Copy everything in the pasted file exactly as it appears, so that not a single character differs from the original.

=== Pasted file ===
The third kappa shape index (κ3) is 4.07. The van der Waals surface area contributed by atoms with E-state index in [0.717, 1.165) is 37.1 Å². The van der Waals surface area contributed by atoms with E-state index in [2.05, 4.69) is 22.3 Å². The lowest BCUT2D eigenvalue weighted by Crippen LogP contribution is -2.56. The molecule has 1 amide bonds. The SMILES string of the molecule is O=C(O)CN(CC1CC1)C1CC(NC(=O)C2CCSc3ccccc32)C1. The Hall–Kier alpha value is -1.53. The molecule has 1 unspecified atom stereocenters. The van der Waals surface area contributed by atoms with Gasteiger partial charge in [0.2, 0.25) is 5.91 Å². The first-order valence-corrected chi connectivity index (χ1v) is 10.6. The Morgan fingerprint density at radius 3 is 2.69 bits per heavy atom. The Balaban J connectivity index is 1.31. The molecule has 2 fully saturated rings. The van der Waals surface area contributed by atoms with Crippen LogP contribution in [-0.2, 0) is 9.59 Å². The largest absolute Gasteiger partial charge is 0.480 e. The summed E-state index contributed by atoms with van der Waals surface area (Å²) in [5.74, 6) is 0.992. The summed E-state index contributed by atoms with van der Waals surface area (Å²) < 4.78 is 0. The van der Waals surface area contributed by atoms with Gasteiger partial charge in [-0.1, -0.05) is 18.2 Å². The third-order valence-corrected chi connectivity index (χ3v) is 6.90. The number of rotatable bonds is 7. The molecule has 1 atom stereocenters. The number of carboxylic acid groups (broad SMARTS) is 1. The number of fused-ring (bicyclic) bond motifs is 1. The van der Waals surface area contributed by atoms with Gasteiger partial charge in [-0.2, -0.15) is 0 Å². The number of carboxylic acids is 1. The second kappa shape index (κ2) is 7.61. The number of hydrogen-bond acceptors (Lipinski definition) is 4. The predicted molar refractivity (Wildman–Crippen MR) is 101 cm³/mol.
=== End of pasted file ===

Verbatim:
The third kappa shape index (κ3) is 4.07. The van der Waals surface area contributed by atoms with E-state index in [0.717, 1.165) is 37.1 Å². The van der Waals surface area contributed by atoms with E-state index in [2.05, 4.69) is 22.3 Å². The lowest BCUT2D eigenvalue weighted by Crippen LogP contribution is -2.56. The molecule has 1 amide bonds. The SMILES string of the molecule is O=C(O)CN(CC1CC1)C1CC(NC(=O)C2CCSc3ccccc32)C1. The Hall–Kier alpha value is -1.53. The molecule has 1 unspecified atom stereocenters. The van der Waals surface area contributed by atoms with Gasteiger partial charge in [0.2, 0.25) is 5.91 Å². The first-order valence-corrected chi connectivity index (χ1v) is 10.6. The Morgan fingerprint density at radius 3 is 2.69 bits per heavy atom. The Balaban J connectivity index is 1.31. The molecule has 2 fully saturated rings. The van der Waals surface area contributed by atoms with Crippen LogP contribution in [-0.2, 0) is 9.59 Å². The largest absolute Gasteiger partial charge is 0.480 e. The summed E-state index contributed by atoms with van der Waals surface area (Å²) in [5.74, 6) is 0.992. The summed E-state index contributed by atoms with van der Waals surface area (Å²) < 4.78 is 0. The van der Waals surface area contributed by atoms with Gasteiger partial charge in [-0.1, -0.05) is 18.2 Å². The third-order valence-corrected chi connectivity index (χ3v) is 6.90. The number of rotatable bonds is 7. The molecule has 1 atom stereocenters. The number of carboxylic acid groups (broad SMARTS) is 1. The number of fused-ring (bicyclic) bond motifs is 1. The van der Waals surface area contributed by atoms with Gasteiger partial charge in [-0.2, -0.15) is 0 Å². The number of carboxylic acids is 1. The second kappa shape index (κ2) is 7.61. The number of hydrogen-bond acceptors (Lipinski definition) is 4. The predicted molar refractivity (Wildman–Crippen MR) is 101 cm³/mol.